relating to debts that
file by the lender selling the debt and the lender buying the debt, then two entries relating to one account
have been sold.
would not be considered to be a breach of the Data Protection Act provided that:-both recorded entries are
shown as being in relation to the same account/debt;
the original debt entry should be shown on the credit file as being either ‘settled’ or ‘zero’ balance and should
show that the debt has been ‘re-assigned’;
the new DC who shows the debt in their name should maintain the original default date and the correct
the retention period for maintaining the information on a credit file should be based on the original default
date regardless of who is responsible for the entry/debt.
CRA Defaults -
The ICO has considered the circumstances in which the credit reference agencies should be permitted to
record details of unenforceable credit agreements. In doing so we have had particular regard not only to the
clear legislative intent that the absence of a signature on a credit agreement should no longer be an absolute
bar to enforcement, but also to the following factors;
1.The question of whether a legal liability exists in relation to a credit agreement is quite separate from the
question of whether such a liability may be enforced by the creditor.
2.Where a liability does exist, creditors have a legitimate interest in sharing relevant information about that
liability, including information about whether the amount due has been repaid. Such information may
properly inform responsible lending decisions, regardless of whether the liability is enforceable.
3.Responsible lending decisions are dependent upon lenders receiving accurate information about individuals’
ability (and/or inclination) to repay their debts.
Where a credit agreement clearly existed and credit has been provided to the debtor, but the debtor is not
obliged to repay the loan due to the provisions of the Consumer Credit Acts, this does not mean that there
was no agreement in the first place. It simply means that there was no enforceable regulated agreement.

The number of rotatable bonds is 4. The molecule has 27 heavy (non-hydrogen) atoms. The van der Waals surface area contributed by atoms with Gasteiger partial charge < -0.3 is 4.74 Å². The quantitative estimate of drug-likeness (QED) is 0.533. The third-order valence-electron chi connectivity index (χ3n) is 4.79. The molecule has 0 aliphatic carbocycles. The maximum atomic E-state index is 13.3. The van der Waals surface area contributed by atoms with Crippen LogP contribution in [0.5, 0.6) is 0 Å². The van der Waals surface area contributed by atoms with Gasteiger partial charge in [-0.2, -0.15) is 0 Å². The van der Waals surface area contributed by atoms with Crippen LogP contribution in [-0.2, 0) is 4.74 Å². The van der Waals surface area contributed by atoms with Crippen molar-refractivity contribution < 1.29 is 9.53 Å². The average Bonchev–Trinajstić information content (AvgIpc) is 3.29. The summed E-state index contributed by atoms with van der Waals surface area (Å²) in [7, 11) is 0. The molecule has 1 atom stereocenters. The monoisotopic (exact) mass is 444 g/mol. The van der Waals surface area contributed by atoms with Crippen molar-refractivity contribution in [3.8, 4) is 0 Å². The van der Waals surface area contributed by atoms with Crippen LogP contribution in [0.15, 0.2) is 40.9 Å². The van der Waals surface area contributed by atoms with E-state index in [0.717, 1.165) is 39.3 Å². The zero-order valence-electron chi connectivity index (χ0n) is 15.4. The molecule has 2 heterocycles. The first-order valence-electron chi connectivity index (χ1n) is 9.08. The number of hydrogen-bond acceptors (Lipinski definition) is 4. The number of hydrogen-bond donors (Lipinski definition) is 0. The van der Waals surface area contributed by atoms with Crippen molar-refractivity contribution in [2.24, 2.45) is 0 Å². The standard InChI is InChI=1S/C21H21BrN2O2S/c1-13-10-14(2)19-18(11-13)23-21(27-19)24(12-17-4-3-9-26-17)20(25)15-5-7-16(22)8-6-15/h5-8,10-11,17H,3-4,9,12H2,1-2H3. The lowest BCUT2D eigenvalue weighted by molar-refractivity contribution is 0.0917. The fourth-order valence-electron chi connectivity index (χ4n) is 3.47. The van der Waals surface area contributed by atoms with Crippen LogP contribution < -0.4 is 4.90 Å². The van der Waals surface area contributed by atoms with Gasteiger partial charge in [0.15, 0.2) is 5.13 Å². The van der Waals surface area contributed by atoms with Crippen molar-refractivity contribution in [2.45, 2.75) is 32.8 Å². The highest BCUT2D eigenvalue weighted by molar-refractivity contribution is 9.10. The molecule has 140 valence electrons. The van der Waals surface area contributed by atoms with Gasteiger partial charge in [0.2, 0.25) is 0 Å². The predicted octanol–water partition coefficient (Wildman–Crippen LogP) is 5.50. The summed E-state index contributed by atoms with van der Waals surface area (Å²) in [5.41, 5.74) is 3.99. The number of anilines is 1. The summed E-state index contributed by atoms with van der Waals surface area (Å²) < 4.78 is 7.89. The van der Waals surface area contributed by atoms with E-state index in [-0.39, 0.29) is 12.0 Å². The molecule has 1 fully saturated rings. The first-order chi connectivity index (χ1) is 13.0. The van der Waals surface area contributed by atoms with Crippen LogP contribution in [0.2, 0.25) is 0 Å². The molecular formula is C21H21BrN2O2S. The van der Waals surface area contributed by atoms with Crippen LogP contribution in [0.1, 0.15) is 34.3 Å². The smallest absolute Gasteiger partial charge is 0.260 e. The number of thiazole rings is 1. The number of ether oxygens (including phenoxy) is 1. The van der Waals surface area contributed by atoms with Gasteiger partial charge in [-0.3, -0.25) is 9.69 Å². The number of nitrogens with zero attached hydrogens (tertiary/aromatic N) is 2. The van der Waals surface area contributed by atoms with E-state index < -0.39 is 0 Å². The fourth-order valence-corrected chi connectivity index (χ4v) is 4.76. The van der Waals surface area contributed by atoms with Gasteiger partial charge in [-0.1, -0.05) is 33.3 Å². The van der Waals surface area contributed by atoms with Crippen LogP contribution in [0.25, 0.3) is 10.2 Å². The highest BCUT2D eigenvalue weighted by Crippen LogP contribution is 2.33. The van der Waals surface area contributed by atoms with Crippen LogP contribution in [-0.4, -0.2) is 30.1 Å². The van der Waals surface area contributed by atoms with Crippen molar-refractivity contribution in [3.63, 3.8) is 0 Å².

It follows that, where the existence of the agreement is not in doubt, we consider it to be appropriate for
information about the agreement, including any failure by the debtor to repay his or her debt, to be recorded
with the credit reference agencies. Where a ‘debtor’ disputes the existence of any credit agreement,
enforceable or otherwise, we would ask to see evidence of the agreement and of its terms. This might include
evidence of the provision of the credit facility or of a history of payments made by the debtor.
CRA Do they require
consent to process
No. One of the conditions for processing in Schedule 2 is that the individual has given their consent to the
processing. However another is that it is in the legitimate interests of a data controller. No one condition
carries greater weight than any other. All the conditions provide an equally valid basis for processing.
A company employs a debt collection agency to pursue a debt on their behalf.
If the company (the data controller) uses a debt collection agency (the data processor) to pursue the debt on
their behalf, then they wouldn’trequire the consent of the individual to do this.
This is because the debt collection agency is acting on their behalf. This is the same as any other data
controller data processor relationship where there should be a contact in place between them which explains
what the data processor is allowed to do with the personal data. The data controller still has to ensure that
the DPA is compiled with.
A company sells the debt onto a debt collection agency.
This is because the company that sold the debt on has alegitimate interest to reclaim any monies owed to
them. In the majority of cases companies will also explain in their terms and conditions that this is a possibility
if an individualisn’t ableto make repayments.
The company that debt has been sold onto will also then have a legitimate purpose to pursue the debt with
the individual for monies that are outstanding.
CRA How accounts
included in a
Default date MUST be NO LATER than the date of the Bankruptcy.
bankruptcy should be
Settlement date (where shown) MUST be NO LATER than the date of Discharge.
CRA How payments on DPA
a debt management
Payments on a debt management plan can be recorded in several ways, including, marking the debt with ‘debt
plan should be
management program in force’ or DF – account in default, or recording this fact in a notice of correction.
All of the above can be correct, depending on the situation. Essentially, it depends on whether the lender is
satisfied with the reduced payment that it is being offered.
The following is based on the information in the old defaults guidance:
Moderate to high levels of repayment – if the payment set out in the debt management plan (DMP) is at a
level that a lender considers at least adequate, the agreement should be marked as included in a DMP. A
lender may be willing to reschedule the agreement at a later stage (i.e. end the old agreement and start a new
one under the new terms) at which point the record should be changed to reflect the agreed rescheduling.
Low repayment levels – If the payment set out in the DMP is at a level that represents only a token sum in
repayment because it is all the customer can afford, the account should be recorded as a default. A notice of
correction can be added to the credit file by the customer, or the third party debt adviser acting on their
behalf, to record the existence of the DMP. This will distinguish the customer from those who have acted less
responsibly. The lender should bring the notice of correction facility to the attention of the customer and their